Spinning reimaged: three books that spark creative approaches to handspinning
Suzie Blackman reviews three books that will "inspire you to explore new possibilities with your craft"; Spinning Hand Dyed Fibre by Katie Weston, Yarnitecture by Jillian Moreno and The Spinner's Book of Yarn Designs by Sarah Anderson.
Knitting socks with handspun yarn on a circular sock machine
Somehow I'd missed this video when it was published 4 months ago but happily Felicia referred back to it in a more recent one.
Here she discusses the topic of making socks using her circular sock machine (CSM) with handspun yarn in mind. She talks about the considerations you have to make when you spin the yarn, getting the fit right, colour, working heels and toes. She provides a link to a pdf containing her notes and photos.
If you're interested in tools such as 3d printers and laser cutters as well as in spinning wheels, then you'll be excited by this machine.
It's an open hardware spinning machine which means that in principle you could make your own from freely available files.
It does require a polyjet or other very accurate 3D printer for some parts.
If you watch the video, you'll see that the focus is on plying. It spins singles but it requires pre-drafted roving which it drafts a little more and adds twist. I look forward to further developments on this front.
Note the link in the text to the home-made drum carder.
Brigitte kock has been working on various ways of connecting 3D prints to make textiles. The various types of interlocking designs she has come up with have resulted in fully 3d printed garments with some pretty unique looks.
ThePenguinUnicorn has made this Avena sweater using Harvest Hues from John Arbon.
She had to order more fibre to finish the sleeves and unlike myself, she found that the next batch of fibre wasn't a match and so blended the old yarn with the new for a little way and also improvised a pattern on the sleeves to disguise the fact.
Double-ended, double-thickness hats have been trending You can use all of a skein if you're careful. The unique feature of this hat is the cast-on and crown shaping, which Sarah created because she didn't love that of a popular similar pattern.
It uses 400 - 500 yards of Fingering / 4 ply (14 wpi) yarn. The pattern has five sizes. It includes a photo tutorial for the cast-on method.
22-23 April 2023, Royal Welsh Showground, Builth Wells
First held in 2006 to promote the market for Welsh wool and add value to product for small wool & fibre producers in Wales, the festival celebrates the green credentials of Welsh wool and its versatility as a material for creative crafts, designer clothes, home furnishings and more.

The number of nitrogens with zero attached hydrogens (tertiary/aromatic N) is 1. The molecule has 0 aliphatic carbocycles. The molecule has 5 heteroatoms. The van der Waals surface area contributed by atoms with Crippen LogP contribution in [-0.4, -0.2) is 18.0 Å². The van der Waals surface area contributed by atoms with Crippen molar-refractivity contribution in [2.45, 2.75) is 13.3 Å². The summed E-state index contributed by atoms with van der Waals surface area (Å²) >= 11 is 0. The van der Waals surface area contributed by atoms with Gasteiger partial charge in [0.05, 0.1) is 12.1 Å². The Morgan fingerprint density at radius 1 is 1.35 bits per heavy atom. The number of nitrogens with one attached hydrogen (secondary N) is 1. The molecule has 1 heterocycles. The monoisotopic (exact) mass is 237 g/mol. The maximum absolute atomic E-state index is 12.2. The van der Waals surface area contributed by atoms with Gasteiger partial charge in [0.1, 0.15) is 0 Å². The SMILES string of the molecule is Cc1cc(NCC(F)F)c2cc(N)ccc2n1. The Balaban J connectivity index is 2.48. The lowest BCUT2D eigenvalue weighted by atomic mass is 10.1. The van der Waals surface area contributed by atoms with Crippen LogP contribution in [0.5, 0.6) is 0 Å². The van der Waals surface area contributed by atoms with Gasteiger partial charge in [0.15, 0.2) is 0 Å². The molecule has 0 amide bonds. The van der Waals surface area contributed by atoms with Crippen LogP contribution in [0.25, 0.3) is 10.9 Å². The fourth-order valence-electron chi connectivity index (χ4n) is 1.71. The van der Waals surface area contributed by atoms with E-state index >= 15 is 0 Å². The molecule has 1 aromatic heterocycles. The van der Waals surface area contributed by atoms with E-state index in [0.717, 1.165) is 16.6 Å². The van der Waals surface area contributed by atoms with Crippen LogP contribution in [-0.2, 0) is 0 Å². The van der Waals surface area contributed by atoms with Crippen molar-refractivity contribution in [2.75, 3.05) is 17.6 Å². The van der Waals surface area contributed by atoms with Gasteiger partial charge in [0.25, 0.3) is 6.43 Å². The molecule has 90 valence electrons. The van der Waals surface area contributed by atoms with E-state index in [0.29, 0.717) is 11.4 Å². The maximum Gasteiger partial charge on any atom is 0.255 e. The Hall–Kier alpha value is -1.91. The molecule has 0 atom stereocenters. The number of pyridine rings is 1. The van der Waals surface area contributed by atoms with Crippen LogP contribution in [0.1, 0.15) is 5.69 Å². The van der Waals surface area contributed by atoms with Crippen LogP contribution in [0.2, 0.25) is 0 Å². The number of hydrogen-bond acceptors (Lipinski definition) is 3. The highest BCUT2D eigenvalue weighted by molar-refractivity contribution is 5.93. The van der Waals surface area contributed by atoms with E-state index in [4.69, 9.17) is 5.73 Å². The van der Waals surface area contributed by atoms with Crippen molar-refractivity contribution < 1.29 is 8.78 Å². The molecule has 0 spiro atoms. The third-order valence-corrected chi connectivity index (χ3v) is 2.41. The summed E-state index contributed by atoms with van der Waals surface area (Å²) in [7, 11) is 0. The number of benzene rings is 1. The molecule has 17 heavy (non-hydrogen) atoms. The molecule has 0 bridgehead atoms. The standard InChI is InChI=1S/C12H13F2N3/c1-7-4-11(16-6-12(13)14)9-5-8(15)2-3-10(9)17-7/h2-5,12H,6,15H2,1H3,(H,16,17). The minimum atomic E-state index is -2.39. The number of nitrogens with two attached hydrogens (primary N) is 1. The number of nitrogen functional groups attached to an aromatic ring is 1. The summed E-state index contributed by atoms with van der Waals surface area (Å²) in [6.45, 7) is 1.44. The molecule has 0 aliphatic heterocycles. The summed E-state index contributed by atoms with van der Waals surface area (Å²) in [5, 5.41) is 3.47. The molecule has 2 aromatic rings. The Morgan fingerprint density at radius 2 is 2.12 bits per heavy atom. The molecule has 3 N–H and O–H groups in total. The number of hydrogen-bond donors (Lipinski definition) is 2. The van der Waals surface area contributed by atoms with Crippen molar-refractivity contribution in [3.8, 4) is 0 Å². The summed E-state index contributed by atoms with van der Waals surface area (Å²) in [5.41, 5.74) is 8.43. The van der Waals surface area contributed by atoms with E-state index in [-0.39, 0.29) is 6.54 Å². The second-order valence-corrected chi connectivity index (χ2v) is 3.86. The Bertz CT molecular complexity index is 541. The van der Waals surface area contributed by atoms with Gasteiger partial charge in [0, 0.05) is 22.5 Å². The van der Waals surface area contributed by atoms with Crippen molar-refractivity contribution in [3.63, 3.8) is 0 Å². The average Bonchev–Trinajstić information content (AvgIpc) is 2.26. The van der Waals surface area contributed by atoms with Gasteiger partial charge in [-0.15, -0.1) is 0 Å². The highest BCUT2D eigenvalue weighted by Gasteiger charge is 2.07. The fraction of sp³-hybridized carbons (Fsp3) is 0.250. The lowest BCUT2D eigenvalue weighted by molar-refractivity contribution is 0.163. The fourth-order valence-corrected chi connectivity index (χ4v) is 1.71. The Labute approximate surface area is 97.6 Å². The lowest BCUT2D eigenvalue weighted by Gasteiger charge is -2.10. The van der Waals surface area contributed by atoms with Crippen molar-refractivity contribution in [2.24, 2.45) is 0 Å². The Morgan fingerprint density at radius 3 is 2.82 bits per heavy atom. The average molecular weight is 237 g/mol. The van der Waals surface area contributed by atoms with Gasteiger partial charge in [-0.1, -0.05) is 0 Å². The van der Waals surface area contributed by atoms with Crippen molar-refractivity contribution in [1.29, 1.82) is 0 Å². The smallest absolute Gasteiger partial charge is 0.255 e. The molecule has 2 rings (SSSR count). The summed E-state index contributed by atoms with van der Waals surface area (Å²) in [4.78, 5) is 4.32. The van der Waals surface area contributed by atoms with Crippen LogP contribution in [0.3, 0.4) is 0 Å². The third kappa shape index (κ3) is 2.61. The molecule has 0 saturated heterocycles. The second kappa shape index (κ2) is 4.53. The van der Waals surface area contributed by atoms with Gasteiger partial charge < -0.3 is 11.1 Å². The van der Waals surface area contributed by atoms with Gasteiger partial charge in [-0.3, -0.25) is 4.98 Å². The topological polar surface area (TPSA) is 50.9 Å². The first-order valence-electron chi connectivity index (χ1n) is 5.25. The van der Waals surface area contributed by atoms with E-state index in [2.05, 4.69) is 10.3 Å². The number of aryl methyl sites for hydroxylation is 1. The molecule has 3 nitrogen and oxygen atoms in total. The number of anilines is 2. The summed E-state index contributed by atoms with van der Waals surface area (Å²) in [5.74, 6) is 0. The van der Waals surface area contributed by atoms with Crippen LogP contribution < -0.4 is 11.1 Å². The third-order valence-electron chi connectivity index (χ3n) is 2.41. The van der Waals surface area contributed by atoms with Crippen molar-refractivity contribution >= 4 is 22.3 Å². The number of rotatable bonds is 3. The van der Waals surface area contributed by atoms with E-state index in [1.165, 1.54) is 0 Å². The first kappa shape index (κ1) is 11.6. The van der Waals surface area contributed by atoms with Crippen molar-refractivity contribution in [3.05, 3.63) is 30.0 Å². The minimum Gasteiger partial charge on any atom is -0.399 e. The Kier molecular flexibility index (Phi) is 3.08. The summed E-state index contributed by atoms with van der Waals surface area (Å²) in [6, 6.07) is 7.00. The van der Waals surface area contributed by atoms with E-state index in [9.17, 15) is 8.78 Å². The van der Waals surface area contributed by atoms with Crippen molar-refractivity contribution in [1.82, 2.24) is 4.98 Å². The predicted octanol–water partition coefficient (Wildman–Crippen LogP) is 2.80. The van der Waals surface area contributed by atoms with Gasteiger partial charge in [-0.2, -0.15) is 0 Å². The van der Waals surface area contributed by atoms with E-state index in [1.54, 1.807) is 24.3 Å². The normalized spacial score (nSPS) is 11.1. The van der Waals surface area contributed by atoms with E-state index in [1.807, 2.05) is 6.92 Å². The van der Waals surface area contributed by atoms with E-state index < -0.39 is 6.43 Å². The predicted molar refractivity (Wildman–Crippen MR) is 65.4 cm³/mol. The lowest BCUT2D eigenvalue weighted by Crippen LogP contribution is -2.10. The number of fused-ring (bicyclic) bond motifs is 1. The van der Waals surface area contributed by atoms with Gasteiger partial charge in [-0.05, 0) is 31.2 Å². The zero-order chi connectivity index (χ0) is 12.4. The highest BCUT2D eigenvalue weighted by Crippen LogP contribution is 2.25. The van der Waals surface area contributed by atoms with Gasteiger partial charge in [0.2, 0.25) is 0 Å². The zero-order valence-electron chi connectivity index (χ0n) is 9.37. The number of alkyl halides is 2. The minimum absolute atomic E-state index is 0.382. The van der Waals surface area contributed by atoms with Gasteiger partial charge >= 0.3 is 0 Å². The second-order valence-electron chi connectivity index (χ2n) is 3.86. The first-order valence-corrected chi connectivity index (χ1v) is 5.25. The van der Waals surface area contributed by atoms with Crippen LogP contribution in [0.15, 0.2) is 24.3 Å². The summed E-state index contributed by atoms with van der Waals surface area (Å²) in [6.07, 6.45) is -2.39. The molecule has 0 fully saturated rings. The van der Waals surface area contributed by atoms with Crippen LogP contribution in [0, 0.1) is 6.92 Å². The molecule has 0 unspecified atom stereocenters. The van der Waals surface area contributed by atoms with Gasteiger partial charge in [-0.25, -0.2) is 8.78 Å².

Wonderwool Wales has grown year on year. It covers everything from the start to the end of the creative process.
A list of accommodation and camping in the surrounding area is available on the Wonderwool website.
A gathering of people with a love for wool and yarn, and the associated crafts. The first Cumbrian Wool Gathering is organised by the same team responsible for Bakewell Wool Gathering and Buxton Wool Gathering.
unravel... autumn is a celebration of all things yarn making from knitting and crochet to spinning and weaving
At the core of unravel... autumn is the curated marketplace which showcases independent producers, well established makers alongside first-time yarn show exhibitors from around the UK. In addition, on each day of the festival, there is an inspiring programme of bookable workshops.
9 & 10 September 2023. Dewars Centre, Glover St, Perth PH2 0TH
Scotland's contemporary yarn and fibre festival. Bringing together independent dyers, farmers, knitters, spinners, felters and weavers. In 2018 nominated for the best yarn festival in the UK. Vendors' gallery marketplace, over 80 vendors, keynote event, social events and classes run over the weekend.
I'm Shiela Dixon, I've been doing this for around ten years in order to promote and encourage the craft of spinning.
It's made possible by a number of readers who contribute financially. You can join them with a regular contribution (pay what you like, no matter how small) and in return receive a longer ad-free* version (approx half the number of stories again) of HSN earlier in the month.
If you're reading this newsletter on the web and would like it delivered to your email inbox for free every month, just fill in your email address in the box somewhere below. If you've reading this in your inbox and would prefer not to receive any more, just use the Mailchimp 'unsubscribe' link at the foot of the email.